Master and Commander: The Far Side of The World (Peter Weir, 2003).
This film is an amalgamation of three of Patrick O’Brien’s Captain Aubrey novels. The year is 1805 and the Napoleonic Wars threate
n Britain’s domination of the seas. HMS Surprise is patrolling the vicinity of Cape Horn on orders to take the french privateer Acheron out of the fight. This presents a daunting task since Acheron outguns Surprise and possess a far sturdier hull.
Captain Aubrey, played with dash by Russell Crowe is at times loving father and stern taskmaster to his crew. His main confidant is the ship’s doctor, Steven Maturin. Maturin is the plot device which allows the viewer to se
e other sides to Aubrey aside from that which he chooses to show his other officers and crew.
It is actually Dr. Maturin’s character in which we see the conflict between one’s desires and one’s duties play out in full. When Surprise drops anchor in the Galapagos, Maturin, who is recovering from an accidental gunshot wound takes a mid-shipman and a crew member on a brief trip ashore to collect samples of the indigenous small animals, insects and plants. Making his way to the opposite end of the island, Aubrey spots Acheron anchored in the bay.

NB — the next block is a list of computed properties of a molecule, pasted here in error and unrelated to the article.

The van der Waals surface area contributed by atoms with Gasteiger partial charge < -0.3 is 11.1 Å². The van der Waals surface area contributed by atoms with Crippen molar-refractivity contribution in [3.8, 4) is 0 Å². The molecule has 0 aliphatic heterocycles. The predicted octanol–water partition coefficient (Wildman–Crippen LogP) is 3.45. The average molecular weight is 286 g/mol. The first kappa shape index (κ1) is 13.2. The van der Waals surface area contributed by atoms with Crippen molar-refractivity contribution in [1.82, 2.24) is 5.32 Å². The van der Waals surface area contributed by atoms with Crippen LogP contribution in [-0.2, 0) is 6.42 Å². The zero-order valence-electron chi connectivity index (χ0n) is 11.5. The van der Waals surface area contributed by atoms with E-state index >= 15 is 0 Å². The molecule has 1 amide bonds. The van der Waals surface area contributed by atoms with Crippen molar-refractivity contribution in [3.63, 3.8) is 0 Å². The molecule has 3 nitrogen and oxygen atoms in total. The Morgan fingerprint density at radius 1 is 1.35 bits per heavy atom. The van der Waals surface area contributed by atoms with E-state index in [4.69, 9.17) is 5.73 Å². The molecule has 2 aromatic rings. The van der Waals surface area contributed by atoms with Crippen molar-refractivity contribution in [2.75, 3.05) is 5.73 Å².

Though dismayed at the interruption to his research, Dr. Maturin is after all, an officer in the Royal Navy. He orders all the cages dropped, releases the captured fauna, and makes his way back to Surprise to inform Captain Aubrey that their enemy is nearby.
My Kids: “I am indifferent to all of this.”
While I was fascinated by the background to all of this, my children could not relate. The story opens at a time when the world was on the cusp of industrialization. The generation that entered the 19th century would have nearly nothing in common with generation that exited it. Industrialized warfare equipped with rail, telegraph and the steam engine was barely envisioned.
Long-distance communication was decades into the future. Ship captains served as ambassadors for their nations with plenipotentiary powers. In other words, they were able – often required to make policy decisions.
Communication back home was accomplished by bundling the crew’s letters and giving it to another ship headed back to port. To me, this was fascinating. To my children, not so much.
Do you have a movie or a slice of pop-culture that you love but completely bores your kids? Or how about something the you absolutely love but your parents just don’t understand? Leave a comment below. Thanks.